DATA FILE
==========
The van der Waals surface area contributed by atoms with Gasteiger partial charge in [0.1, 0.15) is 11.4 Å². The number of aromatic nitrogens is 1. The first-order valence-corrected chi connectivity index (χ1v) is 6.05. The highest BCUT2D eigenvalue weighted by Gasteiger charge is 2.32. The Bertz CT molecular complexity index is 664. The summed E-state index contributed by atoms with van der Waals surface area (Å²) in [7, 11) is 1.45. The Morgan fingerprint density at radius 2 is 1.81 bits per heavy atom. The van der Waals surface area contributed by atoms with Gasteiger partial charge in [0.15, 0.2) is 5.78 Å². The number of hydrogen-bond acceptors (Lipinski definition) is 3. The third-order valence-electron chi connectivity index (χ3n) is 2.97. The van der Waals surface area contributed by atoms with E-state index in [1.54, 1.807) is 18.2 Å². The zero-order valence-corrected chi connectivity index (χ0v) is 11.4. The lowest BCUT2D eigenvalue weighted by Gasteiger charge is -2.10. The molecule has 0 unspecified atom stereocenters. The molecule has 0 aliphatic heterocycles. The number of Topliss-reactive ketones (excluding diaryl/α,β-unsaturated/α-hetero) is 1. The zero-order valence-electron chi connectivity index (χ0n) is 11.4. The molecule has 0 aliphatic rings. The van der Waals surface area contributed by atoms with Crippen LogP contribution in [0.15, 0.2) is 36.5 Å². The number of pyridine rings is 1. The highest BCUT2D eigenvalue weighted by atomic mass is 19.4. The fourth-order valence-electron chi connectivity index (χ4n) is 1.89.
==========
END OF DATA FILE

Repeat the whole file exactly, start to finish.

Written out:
The van der Waals surface area contributed by atoms with Gasteiger partial charge in [0.1, 0.15) is 11.4 Å². The number of aromatic nitrogens is 1. The first-order valence-corrected chi connectivity index (χ1v) is 6.05. The highest BCUT2D eigenvalue weighted by Gasteiger charge is 2.32. The Bertz CT molecular complexity index is 664. The summed E-state index contributed by atoms with van der Waals surface area (Å²) in [7, 11) is 1.45. The Morgan fingerprint density at radius 2 is 1.81 bits per heavy atom. The van der Waals surface area contributed by atoms with Gasteiger partial charge in [0.15, 0.2) is 5.78 Å². The number of hydrogen-bond acceptors (Lipinski definition) is 3. The third-order valence-electron chi connectivity index (χ3n) is 2.97. The van der Waals surface area contributed by atoms with E-state index in [1.54, 1.807) is 18.2 Å². The zero-order valence-corrected chi connectivity index (χ0v) is 11.4. The lowest BCUT2D eigenvalue weighted by Gasteiger charge is -2.10. The molecule has 0 unspecified atom stereocenters. The molecule has 0 aliphatic heterocycles. The number of Topliss-reactive ketones (excluding diaryl/α,β-unsaturated/α-hetero) is 1. The zero-order valence-electron chi connectivity index (χ0n) is 11.4. The molecule has 0 aliphatic rings. The van der Waals surface area contributed by atoms with Crippen LogP contribution in [0.15, 0.2) is 36.5 Å². The number of pyridine rings is 1. The highest BCUT2D eigenvalue weighted by atomic mass is 19.4. The fourth-order valence-electron chi connectivity index (χ4n) is 1.89.